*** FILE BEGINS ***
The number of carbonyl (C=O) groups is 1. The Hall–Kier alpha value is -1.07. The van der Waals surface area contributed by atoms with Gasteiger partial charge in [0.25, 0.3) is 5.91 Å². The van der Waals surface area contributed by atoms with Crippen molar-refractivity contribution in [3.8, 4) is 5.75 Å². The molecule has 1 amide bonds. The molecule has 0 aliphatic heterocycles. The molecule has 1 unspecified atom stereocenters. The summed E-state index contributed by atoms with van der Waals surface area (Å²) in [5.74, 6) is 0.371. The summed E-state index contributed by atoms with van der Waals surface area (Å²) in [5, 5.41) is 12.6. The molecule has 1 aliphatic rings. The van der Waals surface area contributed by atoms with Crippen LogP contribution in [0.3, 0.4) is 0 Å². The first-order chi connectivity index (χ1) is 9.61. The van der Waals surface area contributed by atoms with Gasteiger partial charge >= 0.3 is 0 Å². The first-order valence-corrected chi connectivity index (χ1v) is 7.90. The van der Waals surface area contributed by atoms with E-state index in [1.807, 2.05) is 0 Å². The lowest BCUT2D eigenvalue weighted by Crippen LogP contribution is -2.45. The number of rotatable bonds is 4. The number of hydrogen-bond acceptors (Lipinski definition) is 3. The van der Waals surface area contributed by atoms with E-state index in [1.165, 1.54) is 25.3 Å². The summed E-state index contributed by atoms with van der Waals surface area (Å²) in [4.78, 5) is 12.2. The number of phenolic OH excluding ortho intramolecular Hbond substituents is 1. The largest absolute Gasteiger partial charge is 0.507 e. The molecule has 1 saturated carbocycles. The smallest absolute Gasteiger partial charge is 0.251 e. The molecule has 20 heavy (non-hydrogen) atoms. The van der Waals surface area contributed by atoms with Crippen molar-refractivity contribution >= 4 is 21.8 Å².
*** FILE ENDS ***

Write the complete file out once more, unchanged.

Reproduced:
The number of carbonyl (C=O) groups is 1. The Hall–Kier alpha value is -1.07. The van der Waals surface area contributed by atoms with Gasteiger partial charge in [0.25, 0.3) is 5.91 Å². The van der Waals surface area contributed by atoms with Crippen molar-refractivity contribution in [3.8, 4) is 5.75 Å². The molecule has 1 amide bonds. The molecule has 0 aliphatic heterocycles. The molecule has 1 unspecified atom stereocenters. The summed E-state index contributed by atoms with van der Waals surface area (Å²) in [5.74, 6) is 0.371. The summed E-state index contributed by atoms with van der Waals surface area (Å²) in [5, 5.41) is 12.6. The molecule has 1 aliphatic rings. The van der Waals surface area contributed by atoms with Crippen LogP contribution in [0.3, 0.4) is 0 Å². The first-order chi connectivity index (χ1) is 9.61. The van der Waals surface area contributed by atoms with Gasteiger partial charge >= 0.3 is 0 Å². The first-order valence-corrected chi connectivity index (χ1v) is 7.90. The van der Waals surface area contributed by atoms with E-state index in [1.807, 2.05) is 0 Å². The lowest BCUT2D eigenvalue weighted by Crippen LogP contribution is -2.45. The number of rotatable bonds is 4. The number of hydrogen-bond acceptors (Lipinski definition) is 3. The van der Waals surface area contributed by atoms with E-state index in [1.165, 1.54) is 25.3 Å². The summed E-state index contributed by atoms with van der Waals surface area (Å²) in [4.78, 5) is 12.2. The number of phenolic OH excluding ortho intramolecular Hbond substituents is 1. The largest absolute Gasteiger partial charge is 0.507 e. The molecule has 1 saturated carbocycles. The smallest absolute Gasteiger partial charge is 0.251 e. The molecule has 20 heavy (non-hydrogen) atoms. The van der Waals surface area contributed by atoms with Crippen molar-refractivity contribution >= 4 is 21.8 Å².